If seeing a re-raise in Texas Hold’em, be prepared to commit your stack
When playing Texas Hold’em, there are several actions that can be taken to enhance your profits in each hand; however, some other strategies are focused on what not to do in a given situation. For instance, four-bet folding is one of the biggest mistakes a poker player can make and also, too expensive. A four-bet fold is when there is a raise, re-raise, re-re raise and then a player who shoves everything making everyone else to fold. The worst part is that, based on statistics, the bet was initiated by a player who will most likely end up folding.
Four-bet folding is a huge mistake because you will be putting a large amount of money into the pot between your initial raise and four-bet of the re-raise. There is virtually no situation in which it makes sense to fold a four-bet unless the stack sizes are incredibly large. But still, it would just be throwing money away.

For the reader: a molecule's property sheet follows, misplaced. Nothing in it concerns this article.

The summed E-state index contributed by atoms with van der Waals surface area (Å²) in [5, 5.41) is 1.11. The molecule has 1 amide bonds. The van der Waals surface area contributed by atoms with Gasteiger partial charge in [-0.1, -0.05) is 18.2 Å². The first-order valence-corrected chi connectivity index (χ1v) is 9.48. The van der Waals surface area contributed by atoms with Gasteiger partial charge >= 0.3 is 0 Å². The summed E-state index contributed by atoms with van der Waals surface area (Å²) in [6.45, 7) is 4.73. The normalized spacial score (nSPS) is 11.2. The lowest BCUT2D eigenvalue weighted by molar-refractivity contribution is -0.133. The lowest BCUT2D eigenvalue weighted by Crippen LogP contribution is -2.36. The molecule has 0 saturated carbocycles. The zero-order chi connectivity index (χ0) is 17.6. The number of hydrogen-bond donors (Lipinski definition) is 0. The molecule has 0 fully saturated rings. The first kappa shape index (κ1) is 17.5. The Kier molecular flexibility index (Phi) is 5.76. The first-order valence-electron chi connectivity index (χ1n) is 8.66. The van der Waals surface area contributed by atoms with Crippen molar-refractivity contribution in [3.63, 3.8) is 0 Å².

In a given situation, the only time that it would make sense to fold if you are the four-bettor is if you are sure that you are 75/25 or worse. But this is not a common scenario, so it is more unlikely. But if playing with deeper stacks – like an against a player who was at least 80-100 big blinds – it is easier to throw your money into the fire if you fold.
Fortunately, this mistake is not that hard to avoid while playing. Knowing what to do to not fall in this mistake will set you apart from the hundreds of players who keep making this mistake on a regular basis. Think about how you are going to react to either a call or shove when you decide to go ahead and make a four-bet before making the decision. In an ideal hand, you can use four-bet to force a major fold and get your hands on a large pot. On the other hand, you also need to be prepared for an opponent calling, which can lead to a complicated post-flop scenario.